joinAttr(T)=joinAttr( According to step 566, procedure 6 of uniqueness process is utilized to determine the uniqueness properties of ⊙ In a step 1004, the strongly bound set is defined as the minimum of the renamed combination of strong bind set of the left child and the strong bind set of the right children:
sBindSet(T)=min (rename.sub.∩ (sBindSet( In a step 1008, the weak bind set is the empty set:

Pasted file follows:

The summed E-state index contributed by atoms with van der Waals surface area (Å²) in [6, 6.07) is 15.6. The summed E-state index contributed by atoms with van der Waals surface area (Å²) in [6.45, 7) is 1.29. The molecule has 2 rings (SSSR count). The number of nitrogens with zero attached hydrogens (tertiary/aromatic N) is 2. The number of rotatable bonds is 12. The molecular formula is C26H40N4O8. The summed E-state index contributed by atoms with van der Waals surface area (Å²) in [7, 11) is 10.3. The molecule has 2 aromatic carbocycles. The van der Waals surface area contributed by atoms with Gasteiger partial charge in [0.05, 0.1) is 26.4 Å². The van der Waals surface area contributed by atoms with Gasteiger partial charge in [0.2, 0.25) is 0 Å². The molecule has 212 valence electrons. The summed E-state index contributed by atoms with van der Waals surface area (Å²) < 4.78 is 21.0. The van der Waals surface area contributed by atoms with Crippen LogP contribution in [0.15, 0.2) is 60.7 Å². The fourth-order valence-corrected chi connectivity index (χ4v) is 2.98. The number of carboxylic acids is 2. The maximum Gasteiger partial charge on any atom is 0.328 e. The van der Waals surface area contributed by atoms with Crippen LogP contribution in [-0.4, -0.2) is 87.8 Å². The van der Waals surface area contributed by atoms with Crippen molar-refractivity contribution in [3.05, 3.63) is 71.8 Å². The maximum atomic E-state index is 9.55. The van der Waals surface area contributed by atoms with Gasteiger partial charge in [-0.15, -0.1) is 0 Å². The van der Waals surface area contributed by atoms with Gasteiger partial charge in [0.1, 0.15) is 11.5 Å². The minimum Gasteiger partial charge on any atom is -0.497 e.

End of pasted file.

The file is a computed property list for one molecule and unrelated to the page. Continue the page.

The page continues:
wBindSet(T)={} In a step 1012, the join attribute set is the empty set:
joinAttr(T)={} In a step 1014 it is determined whether the intersect operation is an intersect distinct operator (i.e., if
unique(T)=min(rename.sub.∩ ({output attributes of ∩ If in step 1014 it is determined that the operator is not intersect distinct, then in step 1022 the unique set is defined as the minimum of the renamed set of the combination of the unique set of the left child and the unique set of the right child: